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masterthenight (Structural) (OP)
9 Aug 12 14:52
Our firm is designing the foundation for a new PEMB. The Architect has asked us to provide CA phase services including reviewing shop drawings and observing steel erection for the PEMB. Is this typical? Or would an Engineer from the PEMB shop perform those tasks?
spats (Structural)
9 Aug 12 15:26
Reviewing shop drawings for design you perform is more than typical... it's really a must on all jobs, as far as I;m concerned. Observing steel erection is definitely not typical. What are they expecting to gain? You're not going to "certify" the erection. If anything you could perform a site visit when they're essentially complete. Just don't call it an "inspection"... you don't want to be liable.
jgailla (Geotechnical)
9 Aug 12 15:48
Before I went to engineering school, I worked for a while as an erector for a PEMB company.
Most buildings did not have any engineering oversight. Maybe about 20% had a structural engineer visit the site a few times during construction.
These buildings go up so quick that there aren't many site visits.
On one project, we had the wrong bolts (not enough exposed thread past the nut) delivered and the engineer caught it immediately when very few had been used. It saved us a lot of time on the construction side and it may never have been caught if the engineer wasn't there.
I think a couple of site visits by an engineer is a good thing for the contractor and the owner. You just have to be careful with the liability issue and be specific with the scope.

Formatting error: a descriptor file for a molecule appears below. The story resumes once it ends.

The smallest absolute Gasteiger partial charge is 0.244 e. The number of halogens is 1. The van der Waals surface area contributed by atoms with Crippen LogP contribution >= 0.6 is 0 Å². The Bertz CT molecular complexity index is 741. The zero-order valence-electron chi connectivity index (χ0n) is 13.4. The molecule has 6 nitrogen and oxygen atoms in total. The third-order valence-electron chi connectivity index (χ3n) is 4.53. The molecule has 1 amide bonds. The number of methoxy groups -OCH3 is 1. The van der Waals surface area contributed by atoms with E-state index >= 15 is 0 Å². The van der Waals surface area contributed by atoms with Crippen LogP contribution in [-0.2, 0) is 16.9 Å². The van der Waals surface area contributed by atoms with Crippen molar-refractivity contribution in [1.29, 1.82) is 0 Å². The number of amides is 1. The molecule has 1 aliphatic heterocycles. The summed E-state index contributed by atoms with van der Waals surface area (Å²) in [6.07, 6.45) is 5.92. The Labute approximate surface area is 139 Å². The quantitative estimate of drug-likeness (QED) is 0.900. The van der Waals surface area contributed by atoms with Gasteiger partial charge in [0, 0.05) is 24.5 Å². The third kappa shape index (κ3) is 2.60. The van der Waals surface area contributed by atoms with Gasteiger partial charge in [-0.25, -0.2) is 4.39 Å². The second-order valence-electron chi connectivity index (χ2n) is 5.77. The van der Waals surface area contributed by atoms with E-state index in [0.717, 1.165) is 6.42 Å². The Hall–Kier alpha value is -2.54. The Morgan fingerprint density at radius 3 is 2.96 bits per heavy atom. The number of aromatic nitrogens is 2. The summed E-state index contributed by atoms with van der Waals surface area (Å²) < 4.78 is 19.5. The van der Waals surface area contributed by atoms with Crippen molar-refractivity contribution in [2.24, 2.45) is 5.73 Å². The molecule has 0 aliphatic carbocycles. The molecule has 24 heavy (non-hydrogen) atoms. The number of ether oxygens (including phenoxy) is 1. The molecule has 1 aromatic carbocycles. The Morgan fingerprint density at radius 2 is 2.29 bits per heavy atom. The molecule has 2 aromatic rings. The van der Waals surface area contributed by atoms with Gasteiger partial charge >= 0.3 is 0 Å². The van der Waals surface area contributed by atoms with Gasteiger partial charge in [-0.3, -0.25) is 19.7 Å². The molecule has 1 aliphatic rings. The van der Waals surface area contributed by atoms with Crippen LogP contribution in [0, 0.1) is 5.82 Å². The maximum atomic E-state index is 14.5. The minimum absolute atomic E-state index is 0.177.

JedClampett (Structural)
9 Aug 12 16:28
If high strength bolting is being used, the building is subject to Special Inspection. Also fillet field welds over 5/16 inch are required to be special inspected. The PEMB Industry seems to skate on this, although I'm not sure how (no high strength bolting?, no field welding?, never been challenged?). It's definitely a gray area. But I don't think they've (PEMB) ever had any field special inspectors on a project I've done.
I'd say, in general, if you're the Engineer of Record on a project you should be glad to be paid for as much construction involvement as possible, Review the language with your lawyer and keep an eye on things.
ron9876 (Structural)
9 Aug 12 16:43
I think it depends on where you are. Some of the areas where I am require special inspections of all structural steel connections.

I have never seen a PEMB supplier do anything at the site.
MiketheEngineer (Structural)
9 Aug 12 16:45
I hate PEMB - there is "NO" give on them. They are generally designed down to the nat's A$$. Have the PEBM mfg take responsibility!!
ajh1 (Structural)
10 Aug 12 7:49
Inspections: